WGS Co-Sponsors Screening of Miss Representation

Women's and Gender Studies co-sponsored a screening of the 2011 film Miss Representation, which examines the media's presentation of women. The Daily Nebraskan wrote about the screening and the panel discussion featuring two WGS Faculty, Alice Kang and John Raible, that will follow.

Documentary ‘Miss Representation’ discusses portrayal of women in media
Thursday, October 10, 2013

Three divisions of the University of Nebraska-Lincoln are co-sponsoring a showing of the documentary “Miss Representation” at 7 p.m. Thursday in the Nebraska Union.

The movie will be part of an event called “Back to School: The Education of Girls and Women in an Era of Miss Representation” put on by the Department of Teaching, Learning and Teacher Education, the College of Education and Human Sciences, and the Women’s and Gender Studies Program.

The documentary, directed by Jennifer Siebel Newsom, discusses the presentation of women in mass media. The film brings to light how women in society are typically valued more for their beauty, looks and youth rather than their intellectual capabilities or their ability to take command. The movie reviews the life of several young women, as well as politicians, actors, journalists, academics and activists such as Margaret Cho, Nancy Pelosi, Katie Couric, Rachel Maddow, Rosario Dawson and Gloria Steinem, as well as presenting facts and statistics to review women’s position in modern society.

“It’s discussing a very important topic, which is, ‘How do we model competence for young women?’” said Beth Doll, associate dean of Academic Affairs. “And part of that question is, where do they encounter competent women? Do they see themselves as a woman, as a young woman, being able to move into those kinds of careers and have that kind of life for themselves?”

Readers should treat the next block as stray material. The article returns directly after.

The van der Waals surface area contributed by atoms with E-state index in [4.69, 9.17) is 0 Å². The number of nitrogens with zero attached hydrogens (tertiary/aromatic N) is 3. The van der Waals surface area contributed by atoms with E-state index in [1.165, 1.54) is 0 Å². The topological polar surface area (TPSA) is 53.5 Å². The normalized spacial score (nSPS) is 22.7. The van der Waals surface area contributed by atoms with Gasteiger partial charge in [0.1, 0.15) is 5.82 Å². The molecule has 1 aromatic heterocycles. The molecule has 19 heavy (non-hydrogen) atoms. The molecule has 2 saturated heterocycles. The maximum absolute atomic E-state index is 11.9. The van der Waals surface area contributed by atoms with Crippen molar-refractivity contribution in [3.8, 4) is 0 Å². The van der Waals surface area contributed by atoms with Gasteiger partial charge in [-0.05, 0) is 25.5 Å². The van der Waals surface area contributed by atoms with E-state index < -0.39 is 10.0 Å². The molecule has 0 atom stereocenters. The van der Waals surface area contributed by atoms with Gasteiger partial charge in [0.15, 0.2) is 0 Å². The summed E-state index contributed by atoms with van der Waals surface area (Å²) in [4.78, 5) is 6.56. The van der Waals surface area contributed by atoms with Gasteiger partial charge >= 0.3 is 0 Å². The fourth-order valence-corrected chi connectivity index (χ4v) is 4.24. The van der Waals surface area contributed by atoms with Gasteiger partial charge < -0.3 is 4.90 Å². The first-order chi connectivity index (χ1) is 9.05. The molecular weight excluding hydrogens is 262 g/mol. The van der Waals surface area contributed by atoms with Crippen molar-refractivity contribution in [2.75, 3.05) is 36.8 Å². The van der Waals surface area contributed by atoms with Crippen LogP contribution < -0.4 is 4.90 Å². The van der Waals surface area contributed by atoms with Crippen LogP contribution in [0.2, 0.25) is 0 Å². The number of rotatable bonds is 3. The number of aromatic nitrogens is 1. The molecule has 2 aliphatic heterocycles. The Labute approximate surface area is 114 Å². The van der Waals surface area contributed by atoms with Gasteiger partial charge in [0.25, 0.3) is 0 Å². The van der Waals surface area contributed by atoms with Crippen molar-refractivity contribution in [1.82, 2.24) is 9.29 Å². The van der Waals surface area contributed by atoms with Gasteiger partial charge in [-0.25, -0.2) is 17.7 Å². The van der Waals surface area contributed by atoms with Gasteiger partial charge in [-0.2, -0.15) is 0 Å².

A panel discussion will follow the documentary focusing on the connection between mainstream media’s representation of women and girls, as well the connection between education and what the community can do to close the gap between men and women. The panel will be made up of Doll, Alice Kang, an assistant political science professor, and John Raible, an associate professor in the teaching college.

“I am actually a geologist by training,” said Elizabeth Lewis, an assistant professor in the teaching department. “And then I taught high school science, and it’s been an interesting position for me in a field where there weren’t as many women. One of the things we’re working on is trying to close the gap between the numbers of men and numbers of women in math, science, technology and education.”

“Miss Representation” originally broadcasted on the OWN television network on Oct. 10, 2011. Newsom, an actress, filmmaker and advocate for women, has also worked on the movie “The Invisible War,” which exposed the epidemic of rape in the United States Military and is currently working on a new film called “The Mask You Live In,” which focuses on the way masculinity is viewed in society. University Program Council originally showed “Miss Representation” last year on March 14 at the Mary Riepma Ross Media Arts Center.